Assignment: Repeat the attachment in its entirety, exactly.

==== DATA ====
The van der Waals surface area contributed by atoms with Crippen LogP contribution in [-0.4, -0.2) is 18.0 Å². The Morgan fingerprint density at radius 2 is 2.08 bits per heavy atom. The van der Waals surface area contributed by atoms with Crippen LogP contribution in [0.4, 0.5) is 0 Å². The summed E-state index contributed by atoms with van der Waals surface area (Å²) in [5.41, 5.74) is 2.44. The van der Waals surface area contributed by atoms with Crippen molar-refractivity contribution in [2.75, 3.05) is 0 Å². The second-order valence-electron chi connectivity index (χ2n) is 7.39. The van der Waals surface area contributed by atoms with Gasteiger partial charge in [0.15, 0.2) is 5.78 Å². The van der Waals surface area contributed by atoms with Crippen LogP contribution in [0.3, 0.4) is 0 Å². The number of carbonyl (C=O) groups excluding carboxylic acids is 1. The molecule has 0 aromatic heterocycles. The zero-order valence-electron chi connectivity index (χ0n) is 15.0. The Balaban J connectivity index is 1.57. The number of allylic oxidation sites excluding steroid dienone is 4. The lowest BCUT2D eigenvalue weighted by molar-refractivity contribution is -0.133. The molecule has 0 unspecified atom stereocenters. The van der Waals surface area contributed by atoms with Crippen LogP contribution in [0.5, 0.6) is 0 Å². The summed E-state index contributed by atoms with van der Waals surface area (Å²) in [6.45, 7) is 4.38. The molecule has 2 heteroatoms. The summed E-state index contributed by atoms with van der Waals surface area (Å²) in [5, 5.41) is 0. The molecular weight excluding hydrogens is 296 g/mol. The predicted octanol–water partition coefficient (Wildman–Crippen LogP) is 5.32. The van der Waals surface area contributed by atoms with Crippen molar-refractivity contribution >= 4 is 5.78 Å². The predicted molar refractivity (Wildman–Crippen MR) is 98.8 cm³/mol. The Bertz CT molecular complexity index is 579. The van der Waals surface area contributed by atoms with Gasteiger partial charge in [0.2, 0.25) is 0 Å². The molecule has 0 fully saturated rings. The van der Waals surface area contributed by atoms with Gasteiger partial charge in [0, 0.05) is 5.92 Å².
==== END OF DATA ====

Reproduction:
The van der Waals surface area contributed by atoms with Crippen LogP contribution in [-0.4, -0.2) is 18.0 Å². The Morgan fingerprint density at radius 2 is 2.08 bits per heavy atom. The van der Waals surface area contributed by atoms with Crippen LogP contribution in [0.4, 0.5) is 0 Å². The summed E-state index contributed by atoms with van der Waals surface area (Å²) in [5.41, 5.74) is 2.44. The van der Waals surface area contributed by atoms with Crippen molar-refractivity contribution in [2.75, 3.05) is 0 Å². The second-order valence-electron chi connectivity index (χ2n) is 7.39. The van der Waals surface area contributed by atoms with Gasteiger partial charge in [0.15, 0.2) is 5.78 Å². The van der Waals surface area contributed by atoms with Crippen LogP contribution in [0.3, 0.4) is 0 Å². The number of carbonyl (C=O) groups excluding carboxylic acids is 1. The molecule has 0 aromatic heterocycles. The zero-order valence-electron chi connectivity index (χ0n) is 15.0. The Balaban J connectivity index is 1.57. The number of allylic oxidation sites excluding steroid dienone is 4. The lowest BCUT2D eigenvalue weighted by molar-refractivity contribution is -0.133. The molecule has 0 unspecified atom stereocenters. The van der Waals surface area contributed by atoms with Crippen LogP contribution in [0.5, 0.6) is 0 Å². The summed E-state index contributed by atoms with van der Waals surface area (Å²) in [6.45, 7) is 4.38. The molecule has 2 heteroatoms. The summed E-state index contributed by atoms with van der Waals surface area (Å²) in [5, 5.41) is 0. The molecular weight excluding hydrogens is 296 g/mol. The predicted octanol–water partition coefficient (Wildman–Crippen LogP) is 5.32. The van der Waals surface area contributed by atoms with Crippen molar-refractivity contribution >= 4 is 5.78 Å². The predicted molar refractivity (Wildman–Crippen MR) is 98.8 cm³/mol. The Bertz CT molecular complexity index is 579. The van der Waals surface area contributed by atoms with Gasteiger partial charge in [0.2, 0.25) is 0 Å². The molecule has 0 fully saturated rings. The van der Waals surface area contributed by atoms with Gasteiger partial charge in [0, 0.05) is 5.92 Å².